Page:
Karolina Krikščiūnaitė1, Karolis Lukoševičius1, Deividas Rimkus1
1Lithuanina University of Health Sciences, Academy of Medicine, Faculty of Medicine, Kaunas, Lithuania
Prostate cancer is a common malignancy with a worldwide prevalence. The incidence has increased in recent decades, largely due to the increased use of prostate-specific antigen (PSA) assays, although mortality from prostate cancer has remained relatively high during that period. The risk of prostate cancer is increased by a man’s age and family history. Men with prostate cancer usually file their complaints in primary care facilities, although diagnoses are often made during screening. Patients most commonly complain of nocturia, poor urine flow, erectile dysfunction, and visible hematuria. It is often difficult to diagnose the disease based on patients ’complaints, as similar symptoms can be caused by other conditions, such as benign prostatic hypertrophy. In rare cases, PSA has false-positive and false-negative results that affect its clinical utility, but the performance of PSA in the diagnosis of prostate cancer is unquestionable. General practitioners need to properly explain to men about the risks and benefits of PSA testing and encourage testing. Transrectal or transperineal biopsies are performed at a secondary health care facility to diagnose prostate cancer. European regulations for urologists before biopsy should be performed mpMRT.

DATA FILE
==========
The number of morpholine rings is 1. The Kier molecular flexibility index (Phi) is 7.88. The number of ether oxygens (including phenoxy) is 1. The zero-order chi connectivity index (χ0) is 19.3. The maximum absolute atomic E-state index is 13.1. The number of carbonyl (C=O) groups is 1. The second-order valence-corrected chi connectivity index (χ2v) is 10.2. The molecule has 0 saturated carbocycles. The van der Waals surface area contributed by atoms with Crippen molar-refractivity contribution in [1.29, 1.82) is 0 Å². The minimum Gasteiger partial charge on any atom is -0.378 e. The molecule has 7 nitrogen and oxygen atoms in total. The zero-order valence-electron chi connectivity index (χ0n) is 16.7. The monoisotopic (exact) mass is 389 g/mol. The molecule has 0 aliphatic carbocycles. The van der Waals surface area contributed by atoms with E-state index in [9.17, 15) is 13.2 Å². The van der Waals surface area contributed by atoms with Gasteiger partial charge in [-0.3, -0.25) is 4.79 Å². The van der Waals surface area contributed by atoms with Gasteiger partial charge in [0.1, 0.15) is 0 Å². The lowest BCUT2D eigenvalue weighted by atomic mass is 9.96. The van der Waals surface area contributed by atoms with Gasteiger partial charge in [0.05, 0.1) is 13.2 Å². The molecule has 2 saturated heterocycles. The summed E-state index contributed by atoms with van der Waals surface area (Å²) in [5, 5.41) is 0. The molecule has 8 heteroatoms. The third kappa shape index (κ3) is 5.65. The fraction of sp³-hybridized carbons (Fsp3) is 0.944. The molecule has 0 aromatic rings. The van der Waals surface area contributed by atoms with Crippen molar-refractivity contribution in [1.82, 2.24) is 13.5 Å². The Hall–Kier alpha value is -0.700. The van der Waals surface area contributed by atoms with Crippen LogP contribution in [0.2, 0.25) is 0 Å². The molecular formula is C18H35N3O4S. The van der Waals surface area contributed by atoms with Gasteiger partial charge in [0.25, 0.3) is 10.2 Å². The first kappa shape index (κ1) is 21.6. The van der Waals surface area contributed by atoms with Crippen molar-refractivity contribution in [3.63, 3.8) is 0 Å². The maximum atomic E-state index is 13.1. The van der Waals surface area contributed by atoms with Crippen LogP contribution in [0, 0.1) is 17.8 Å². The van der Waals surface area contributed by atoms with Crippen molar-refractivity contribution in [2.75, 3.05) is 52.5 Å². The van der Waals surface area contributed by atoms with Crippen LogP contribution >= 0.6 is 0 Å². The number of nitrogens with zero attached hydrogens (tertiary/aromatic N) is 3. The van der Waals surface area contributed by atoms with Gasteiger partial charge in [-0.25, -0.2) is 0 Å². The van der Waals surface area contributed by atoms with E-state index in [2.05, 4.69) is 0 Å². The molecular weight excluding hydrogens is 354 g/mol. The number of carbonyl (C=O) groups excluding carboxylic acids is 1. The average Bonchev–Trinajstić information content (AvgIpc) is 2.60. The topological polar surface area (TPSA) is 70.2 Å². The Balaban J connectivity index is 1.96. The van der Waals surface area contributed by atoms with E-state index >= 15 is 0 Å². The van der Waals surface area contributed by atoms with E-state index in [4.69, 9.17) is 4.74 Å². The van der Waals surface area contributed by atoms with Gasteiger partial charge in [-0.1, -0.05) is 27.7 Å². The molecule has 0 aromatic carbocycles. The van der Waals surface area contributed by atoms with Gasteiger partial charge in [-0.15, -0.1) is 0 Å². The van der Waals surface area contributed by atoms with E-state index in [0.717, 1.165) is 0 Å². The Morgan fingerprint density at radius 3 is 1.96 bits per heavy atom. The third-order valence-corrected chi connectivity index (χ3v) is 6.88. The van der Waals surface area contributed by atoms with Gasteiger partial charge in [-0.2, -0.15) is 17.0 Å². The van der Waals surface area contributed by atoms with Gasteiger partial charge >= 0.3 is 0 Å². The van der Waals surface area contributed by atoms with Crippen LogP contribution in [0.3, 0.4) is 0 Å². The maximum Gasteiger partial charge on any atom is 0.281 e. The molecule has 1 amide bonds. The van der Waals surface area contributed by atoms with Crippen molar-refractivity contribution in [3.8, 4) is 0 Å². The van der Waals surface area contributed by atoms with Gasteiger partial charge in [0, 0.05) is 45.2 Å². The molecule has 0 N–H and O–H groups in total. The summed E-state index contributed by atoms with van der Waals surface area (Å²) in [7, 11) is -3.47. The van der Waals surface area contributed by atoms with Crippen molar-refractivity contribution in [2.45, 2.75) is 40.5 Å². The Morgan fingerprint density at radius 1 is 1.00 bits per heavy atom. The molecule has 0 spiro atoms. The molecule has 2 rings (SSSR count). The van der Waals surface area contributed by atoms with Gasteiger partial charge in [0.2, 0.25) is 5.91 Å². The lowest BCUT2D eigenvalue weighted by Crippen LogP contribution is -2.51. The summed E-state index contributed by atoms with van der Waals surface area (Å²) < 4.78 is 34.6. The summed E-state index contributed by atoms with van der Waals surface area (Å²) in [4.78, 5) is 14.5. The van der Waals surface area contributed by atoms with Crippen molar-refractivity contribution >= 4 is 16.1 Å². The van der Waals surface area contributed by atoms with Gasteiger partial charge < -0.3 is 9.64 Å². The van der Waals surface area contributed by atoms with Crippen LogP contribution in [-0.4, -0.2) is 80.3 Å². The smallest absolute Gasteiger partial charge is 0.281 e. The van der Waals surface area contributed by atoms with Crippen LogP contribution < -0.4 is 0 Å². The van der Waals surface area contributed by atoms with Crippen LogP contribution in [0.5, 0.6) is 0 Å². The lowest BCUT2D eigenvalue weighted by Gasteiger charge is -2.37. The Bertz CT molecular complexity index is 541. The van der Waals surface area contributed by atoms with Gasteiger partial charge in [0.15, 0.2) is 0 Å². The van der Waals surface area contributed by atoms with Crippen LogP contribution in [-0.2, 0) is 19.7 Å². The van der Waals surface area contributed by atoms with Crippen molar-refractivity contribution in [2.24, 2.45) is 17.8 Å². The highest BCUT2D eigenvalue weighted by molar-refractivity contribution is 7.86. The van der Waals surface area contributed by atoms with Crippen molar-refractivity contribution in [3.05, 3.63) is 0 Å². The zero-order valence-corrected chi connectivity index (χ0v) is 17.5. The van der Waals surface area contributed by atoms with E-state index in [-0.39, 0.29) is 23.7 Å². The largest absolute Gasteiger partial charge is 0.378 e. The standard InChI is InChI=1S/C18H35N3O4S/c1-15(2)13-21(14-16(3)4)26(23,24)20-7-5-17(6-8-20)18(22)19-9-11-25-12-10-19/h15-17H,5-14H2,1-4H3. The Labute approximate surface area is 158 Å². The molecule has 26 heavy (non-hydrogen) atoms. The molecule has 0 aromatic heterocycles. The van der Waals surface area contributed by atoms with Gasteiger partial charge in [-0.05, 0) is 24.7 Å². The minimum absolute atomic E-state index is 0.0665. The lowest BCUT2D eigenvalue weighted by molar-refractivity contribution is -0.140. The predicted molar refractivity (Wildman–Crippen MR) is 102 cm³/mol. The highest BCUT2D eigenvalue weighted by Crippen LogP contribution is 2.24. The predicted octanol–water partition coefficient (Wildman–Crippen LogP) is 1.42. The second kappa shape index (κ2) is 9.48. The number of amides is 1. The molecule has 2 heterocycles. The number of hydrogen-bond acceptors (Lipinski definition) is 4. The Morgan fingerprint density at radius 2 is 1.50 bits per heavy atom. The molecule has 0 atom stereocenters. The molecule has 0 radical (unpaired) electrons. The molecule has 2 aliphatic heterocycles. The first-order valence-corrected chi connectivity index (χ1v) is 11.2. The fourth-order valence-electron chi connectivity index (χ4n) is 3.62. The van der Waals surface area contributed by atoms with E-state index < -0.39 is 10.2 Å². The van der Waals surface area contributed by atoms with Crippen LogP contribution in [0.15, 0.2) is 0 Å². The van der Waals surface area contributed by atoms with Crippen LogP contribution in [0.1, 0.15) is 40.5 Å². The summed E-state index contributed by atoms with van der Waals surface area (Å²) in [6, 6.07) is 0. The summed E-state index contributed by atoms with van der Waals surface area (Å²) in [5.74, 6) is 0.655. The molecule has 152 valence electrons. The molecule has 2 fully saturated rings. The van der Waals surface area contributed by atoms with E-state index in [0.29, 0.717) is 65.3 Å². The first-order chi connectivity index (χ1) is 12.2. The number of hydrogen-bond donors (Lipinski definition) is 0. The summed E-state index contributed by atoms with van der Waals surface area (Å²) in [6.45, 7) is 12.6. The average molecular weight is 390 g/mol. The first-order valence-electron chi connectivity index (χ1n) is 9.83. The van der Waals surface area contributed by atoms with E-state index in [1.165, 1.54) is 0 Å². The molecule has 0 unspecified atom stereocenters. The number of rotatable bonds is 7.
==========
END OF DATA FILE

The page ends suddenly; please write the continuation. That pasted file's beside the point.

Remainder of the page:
Keywords: prostate cancer, primary care.